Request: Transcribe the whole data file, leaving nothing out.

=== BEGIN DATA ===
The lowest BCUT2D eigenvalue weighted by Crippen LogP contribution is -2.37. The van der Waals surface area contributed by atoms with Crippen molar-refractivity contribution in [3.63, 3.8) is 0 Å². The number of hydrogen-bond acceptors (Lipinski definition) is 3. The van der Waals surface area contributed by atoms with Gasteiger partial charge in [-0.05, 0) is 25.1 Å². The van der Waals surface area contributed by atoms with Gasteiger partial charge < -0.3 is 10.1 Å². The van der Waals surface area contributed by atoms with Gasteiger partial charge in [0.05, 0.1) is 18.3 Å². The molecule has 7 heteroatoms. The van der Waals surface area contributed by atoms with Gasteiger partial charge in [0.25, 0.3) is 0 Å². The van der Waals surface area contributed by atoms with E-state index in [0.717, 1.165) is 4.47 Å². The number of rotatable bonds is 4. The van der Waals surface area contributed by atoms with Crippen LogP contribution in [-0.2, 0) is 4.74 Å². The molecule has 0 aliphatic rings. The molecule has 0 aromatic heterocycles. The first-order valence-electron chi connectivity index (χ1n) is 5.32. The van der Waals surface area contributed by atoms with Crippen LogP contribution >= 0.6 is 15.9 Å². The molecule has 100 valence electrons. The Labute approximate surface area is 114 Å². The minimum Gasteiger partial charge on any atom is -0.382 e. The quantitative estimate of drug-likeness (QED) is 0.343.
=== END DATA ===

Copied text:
The lowest BCUT2D eigenvalue weighted by Crippen LogP contribution is -2.37. The van der Waals surface area contributed by atoms with Crippen molar-refractivity contribution in [3.63, 3.8) is 0 Å². The number of hydrogen-bond acceptors (Lipinski definition) is 3. The van der Waals surface area contributed by atoms with Gasteiger partial charge in [-0.05, 0) is 25.1 Å². The van der Waals surface area contributed by atoms with Gasteiger partial charge < -0.3 is 10.1 Å². The van der Waals surface area contributed by atoms with Gasteiger partial charge in [0.05, 0.1) is 18.3 Å². The molecule has 7 heteroatoms. The van der Waals surface area contributed by atoms with Gasteiger partial charge in [0.25, 0.3) is 0 Å². The van der Waals surface area contributed by atoms with E-state index in [0.717, 1.165) is 4.47 Å². The number of rotatable bonds is 4. The van der Waals surface area contributed by atoms with Crippen LogP contribution in [-0.2, 0) is 4.74 Å². The molecule has 0 aliphatic rings. The molecule has 0 aromatic heterocycles. The first-order valence-electron chi connectivity index (χ1n) is 5.32. The van der Waals surface area contributed by atoms with Crippen LogP contribution >= 0.6 is 15.9 Å². The molecule has 100 valence electrons. The Labute approximate surface area is 114 Å². The minimum Gasteiger partial charge on any atom is -0.382 e. The quantitative estimate of drug-likeness (QED) is 0.343.